UW professor nominated for Grammy Award

UW professor nominated for Grammy Award
Jim Leary

A professor from the University of Wisconsin was among the nominees for the 58th Grammy Awards.

Jim Leary is a professor of folklore and Scandinavian studies at UW-Madison and a Mount Horeb resident.

He found out in December that he was going up against Joni Mitchell for a Grammy in the category of Best Album Notes. Leary is one of five nominees in the category, which has been awarded since 1964.

Leary’s 10-year project, “Folksongs of Another America: Field Recordings from the Upper Midwest, 1937-1946,” was released by the University of Wisconsin Press in July. It includes five CDs of folk recordings made decades ago along, with song lyrics and translations.

Leary said “folklore is the art of the common people. If you want to know who people are or what a region is, you need to look at the stories, the songs and the customs of those people.”

The recordings were made in the late 1930s and mid-1940s by field workers from the Library of Congress’ Archive of American Folk Song in Washington, D.C. They visited the upper Midwest and made field recordings with portable disc-cutting equipment and microphones.

They recorded 2,000 songs in 25 languages in Michigan, Wisconsin and Minnesota. Most of the performances had been hidden away in archives until Leary uncovered them.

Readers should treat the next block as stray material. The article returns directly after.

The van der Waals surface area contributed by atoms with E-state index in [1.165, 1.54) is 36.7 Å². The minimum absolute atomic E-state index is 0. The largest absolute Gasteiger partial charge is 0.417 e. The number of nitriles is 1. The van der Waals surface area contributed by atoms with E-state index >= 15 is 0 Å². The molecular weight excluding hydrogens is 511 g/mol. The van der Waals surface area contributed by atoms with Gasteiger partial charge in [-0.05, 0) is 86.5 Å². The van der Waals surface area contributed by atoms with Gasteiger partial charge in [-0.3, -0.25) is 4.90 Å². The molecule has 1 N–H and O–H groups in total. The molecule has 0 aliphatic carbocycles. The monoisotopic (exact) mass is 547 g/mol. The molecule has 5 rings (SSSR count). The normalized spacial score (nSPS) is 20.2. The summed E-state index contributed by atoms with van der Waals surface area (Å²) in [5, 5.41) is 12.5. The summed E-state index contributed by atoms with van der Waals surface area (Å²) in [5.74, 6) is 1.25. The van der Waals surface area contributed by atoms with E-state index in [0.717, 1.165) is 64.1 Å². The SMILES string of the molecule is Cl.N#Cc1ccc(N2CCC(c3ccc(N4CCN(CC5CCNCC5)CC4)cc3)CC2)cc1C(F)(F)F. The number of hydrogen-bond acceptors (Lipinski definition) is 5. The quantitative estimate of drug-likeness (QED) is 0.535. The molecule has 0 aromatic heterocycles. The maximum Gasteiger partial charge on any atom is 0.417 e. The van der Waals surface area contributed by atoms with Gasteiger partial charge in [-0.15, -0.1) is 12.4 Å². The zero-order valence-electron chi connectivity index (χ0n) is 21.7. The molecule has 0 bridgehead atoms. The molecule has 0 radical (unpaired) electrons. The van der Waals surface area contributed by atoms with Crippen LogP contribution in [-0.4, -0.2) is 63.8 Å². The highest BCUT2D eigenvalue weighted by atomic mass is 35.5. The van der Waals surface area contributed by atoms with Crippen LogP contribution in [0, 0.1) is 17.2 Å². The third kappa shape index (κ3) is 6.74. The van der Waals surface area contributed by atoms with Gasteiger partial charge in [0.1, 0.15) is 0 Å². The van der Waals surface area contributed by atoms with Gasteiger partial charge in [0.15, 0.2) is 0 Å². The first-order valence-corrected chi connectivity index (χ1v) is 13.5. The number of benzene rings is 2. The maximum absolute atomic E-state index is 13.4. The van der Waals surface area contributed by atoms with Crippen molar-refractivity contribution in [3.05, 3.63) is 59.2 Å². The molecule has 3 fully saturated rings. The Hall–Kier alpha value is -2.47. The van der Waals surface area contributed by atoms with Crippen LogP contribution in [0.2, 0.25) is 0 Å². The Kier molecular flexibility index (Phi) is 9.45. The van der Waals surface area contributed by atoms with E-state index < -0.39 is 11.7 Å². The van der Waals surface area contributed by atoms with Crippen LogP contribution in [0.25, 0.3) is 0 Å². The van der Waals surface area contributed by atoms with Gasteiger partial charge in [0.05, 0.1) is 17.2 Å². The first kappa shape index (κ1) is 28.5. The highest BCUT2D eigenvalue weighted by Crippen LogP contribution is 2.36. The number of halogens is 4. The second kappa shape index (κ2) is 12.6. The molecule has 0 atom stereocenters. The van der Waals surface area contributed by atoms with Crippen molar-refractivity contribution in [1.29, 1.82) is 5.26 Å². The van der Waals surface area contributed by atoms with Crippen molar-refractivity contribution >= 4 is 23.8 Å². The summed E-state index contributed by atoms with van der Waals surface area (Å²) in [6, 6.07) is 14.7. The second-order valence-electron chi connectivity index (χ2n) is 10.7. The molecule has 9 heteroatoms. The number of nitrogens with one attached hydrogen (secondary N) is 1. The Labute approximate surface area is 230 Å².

“People interested in American folk song haven’t thought about people in the upper Midwest. They just thought about the people in the West or South singing in English,” Leary said. “The sheer number of languages made it a tremendous challenge for anyone to know what these songs were even about.”

Leary found out he was nominated for a Grammy when friends and colleagues started commenting on his Facebook page.

“I was thrilled, of course. It was kind of amazing. I’d hoped it might happen, but you never know until it does, so it was thrilling,” Leary said.

Leary is retiring this year after 32 years of teaching at UW-Madison.

‘Winning a Grammy would be personally thrilling, of course, but I also feel like it would be recognition of this amazing music that rural and working-class people have been making in this region for many years,” Leary said. “Also, it’s recognition that immigrants and indigenous peoples and their diverse languages and voices are part of who we are as Americans and upper Midwesterners.”

Joni Mitchell’s “Love Has Many Faces: A Quartet, a Ballet, Waiting to be Danced,” beat out Leary for the Grammy.